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LifestyleFood and Drink
Tapping into the Jeju craft beer marketTapdong's Magpie is a sign that Jeju’s craft beer scene is catching up with the mainland after regulation changes
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승인 2016.01.07  14:53:20
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▲ Magpie Tapdong will soon be brewing its own beer here in Jeju. Photo by Veronica Spann

Craft beer is booming. There are now 10,000 craft breweries operating around the world with a net worth of $50 billion.

Despite more people drinking the stuff than ever before, however, we still can’t agree on what is, and isn’t, craft beer.

Although most agree that craft breweries are small-scale operations, size is relative: a small German craft brewery produces less than 500,000 liters annually; an American small brewery produces up to 1.8 million liters.

For aficionados, it is not only about size, but attitude, quality and flavor.

▲ Photo by Veronica Spann
▲ Photo by Veronica Spann

Around 90 percent of American craft brewers began as homebrewers after homebrewing laws were relaxed in 1978. These pioneers sought quality, flavor and collaboration.

It is no surprise that craft breweries are still associated with experimentation, creativity, discovery and community. This entrepreneurial spirit has contributed to the American explosion in craft breweries from just 44 in 1980, to 537 in 1991, and 4,144 by December 2015.

Over the last 12 months, a new brewery has opened every 12 hours in America, and there are another 1,755 in planning, says the Brewers Association.

In what could be telling for the future of Korea’s own beer industry, craft beer has steadily chipped away at the dominance of America’s big brewers such as Budweiser, Coors and Miller.

By volume, craft beers held 11 percent of the market in 2014 (up from 5 percent in 2010), which accounted for 19.3 percent of beer market sales ($19.6 Billion). Exports are also up 35.7 percent on 2013, with exports of $99.7 million in 2014.

Many of these American craft beers are finding their way to Korea, which stands fifth globally with $3.4 million in US imports. The growth of the Korean market has even caught the attention of global media with coverage by the BBC, Bloomberg Business, The Wall Street Journal, The Economist, Slate.com and many more local outlets.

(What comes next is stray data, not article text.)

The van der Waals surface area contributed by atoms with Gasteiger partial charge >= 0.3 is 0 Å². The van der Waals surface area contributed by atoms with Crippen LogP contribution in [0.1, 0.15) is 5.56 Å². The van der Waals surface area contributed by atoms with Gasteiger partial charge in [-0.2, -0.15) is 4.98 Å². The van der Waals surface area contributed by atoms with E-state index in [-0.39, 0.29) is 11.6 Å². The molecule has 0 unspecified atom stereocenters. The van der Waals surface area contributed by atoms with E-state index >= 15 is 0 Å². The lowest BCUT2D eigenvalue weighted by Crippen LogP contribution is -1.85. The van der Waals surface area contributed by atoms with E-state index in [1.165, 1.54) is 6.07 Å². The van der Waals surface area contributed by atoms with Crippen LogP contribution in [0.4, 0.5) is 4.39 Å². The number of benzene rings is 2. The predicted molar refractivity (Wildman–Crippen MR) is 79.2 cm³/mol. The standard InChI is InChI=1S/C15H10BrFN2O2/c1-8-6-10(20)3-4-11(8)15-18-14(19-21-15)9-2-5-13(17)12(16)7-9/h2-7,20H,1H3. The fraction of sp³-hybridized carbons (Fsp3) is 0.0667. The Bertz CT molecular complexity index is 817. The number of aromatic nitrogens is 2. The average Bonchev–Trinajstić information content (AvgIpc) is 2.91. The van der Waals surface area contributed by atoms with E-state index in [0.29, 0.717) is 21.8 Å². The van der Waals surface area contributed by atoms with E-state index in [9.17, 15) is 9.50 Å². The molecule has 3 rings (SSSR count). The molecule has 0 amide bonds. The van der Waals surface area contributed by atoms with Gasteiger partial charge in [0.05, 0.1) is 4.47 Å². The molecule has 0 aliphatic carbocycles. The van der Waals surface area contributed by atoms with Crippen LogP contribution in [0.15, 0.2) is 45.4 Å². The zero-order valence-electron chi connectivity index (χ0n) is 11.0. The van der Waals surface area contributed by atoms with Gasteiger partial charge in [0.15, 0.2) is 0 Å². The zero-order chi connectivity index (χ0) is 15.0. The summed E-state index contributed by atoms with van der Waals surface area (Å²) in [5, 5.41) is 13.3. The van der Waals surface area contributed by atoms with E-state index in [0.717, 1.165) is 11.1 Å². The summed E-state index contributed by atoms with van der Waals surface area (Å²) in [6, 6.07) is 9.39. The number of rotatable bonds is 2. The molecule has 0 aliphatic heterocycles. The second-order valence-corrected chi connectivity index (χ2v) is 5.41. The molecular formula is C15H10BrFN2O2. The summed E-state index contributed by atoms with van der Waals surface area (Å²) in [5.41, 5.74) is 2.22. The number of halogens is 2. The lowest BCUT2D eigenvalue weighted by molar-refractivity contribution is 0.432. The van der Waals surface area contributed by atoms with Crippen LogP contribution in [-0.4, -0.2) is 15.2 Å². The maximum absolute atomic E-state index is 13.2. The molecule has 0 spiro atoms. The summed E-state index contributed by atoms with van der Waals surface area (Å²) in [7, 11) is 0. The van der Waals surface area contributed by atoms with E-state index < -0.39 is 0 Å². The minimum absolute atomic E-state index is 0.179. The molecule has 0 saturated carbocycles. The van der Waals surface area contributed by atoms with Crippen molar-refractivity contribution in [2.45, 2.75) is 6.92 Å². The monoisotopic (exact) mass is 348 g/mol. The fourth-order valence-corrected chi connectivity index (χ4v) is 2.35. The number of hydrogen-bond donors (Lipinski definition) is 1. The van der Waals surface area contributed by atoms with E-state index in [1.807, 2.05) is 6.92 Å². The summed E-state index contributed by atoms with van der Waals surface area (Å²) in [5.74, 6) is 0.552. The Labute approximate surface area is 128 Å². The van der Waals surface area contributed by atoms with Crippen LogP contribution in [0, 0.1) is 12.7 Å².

Why the upshot in interest? Well, just like in America it was a change in regulations that sparked the Korean craft beer movement.

The first opportunities arose in 2011 when the minimum threshold for annual commercial beer production was lowered to 150,000 liters from 1 million liters.

▲ Photo by Veronica Spann

While this still represented a barrier to many, other changes allowed breweries to sell their beer to other businesses — contract brewing — for the first time, leading to the sale of craft beer in bars without brewing facilities.

The next big change was in late 2014 when the production capacity threshold was further lowered to 50,000 liters. This is when we see the real takeoff of the Korean craft beer movement, reports Slate.com, with some breweries doubling and tripling production.

Some breweries did even better than that, and Magpie Tapdong, the Jeju operation of Magpie Brewing Company, saw an astounding 15-fold increase in total production following the regulation changes, says co-owner Erik Moynihan.

Similar to the seeds of the American craft beer scene, Magpie’s roots are in homebrew parties hosted in Seoul kitchens. Demand for the group of friends’ beer quickly grew, and they soon moved into their own premises in Itaewon, Seoul.

▲ Photo by Veronica Spann

Moynihan said that the popularity of craft beer was so high now in Seoul that over 100 establishments were waiting for licenses to serve their own beer on tap.

It is understandable, therefore, that when contacted by the owners of Arario Museum to co-invest in a Jeju craft beer pub, the Magpie team jumped at the chance.

While the craft beer revolution was slower to gather speed on the island, it has definitely arrived.

Although expat-favorite Boris Brewery was driven out by high rents, and the brewing partnership plans of Brooklyn Brewery and Jeju province were shelved in March 2015, province-owned Jespi has been producing its range of Jeju-inspired pale ales, stouts and pilsners since 2013.

Other outlets selling craft beer include Craft Hans, Malt 9 and Wa Bar, all of which ship beer down from mainland breweries.

▲ Photo by Veronica Spann

The Jeju palate is developing rapidly, and Moynihan says that since opening in December 2014 with its range of up to eight beers on tap, business has grown steadily, and beyond expectations, each month.

“We’ve been very happy with our experience on Jeju, so much so that we plan to make the Jeju our home in 2016,” says Moynihan. “By the end of 2016, every drop of Magpie beer will be coming from Jeju island.”

Magpie will soon be producing an annual 1 million liters of beer in an old mandarin packing facility, ironically enough to have qualified under the old brewery rules that protected the big brewers. It is quite a journey for the little business that started in the kitchens of a few Seoul expats.

And Magpie isn’t the only brewery coming to the Jeju craft brew party. The tax office says that four additional brewery applications were made for 2016, meaning it could be the year of the drunken monkey for Jeju.

True to the craft brew ethos of collaboration, Moynihan is welcoming the additional entries into the Jeju craft beer community.

“As for competition,” he says, “we usually try to think of them as peers. There is usually a friendly nature between brewers, and the market is growing so quickly right now that I don’t think anyone is really stepping on each other’s toes.”

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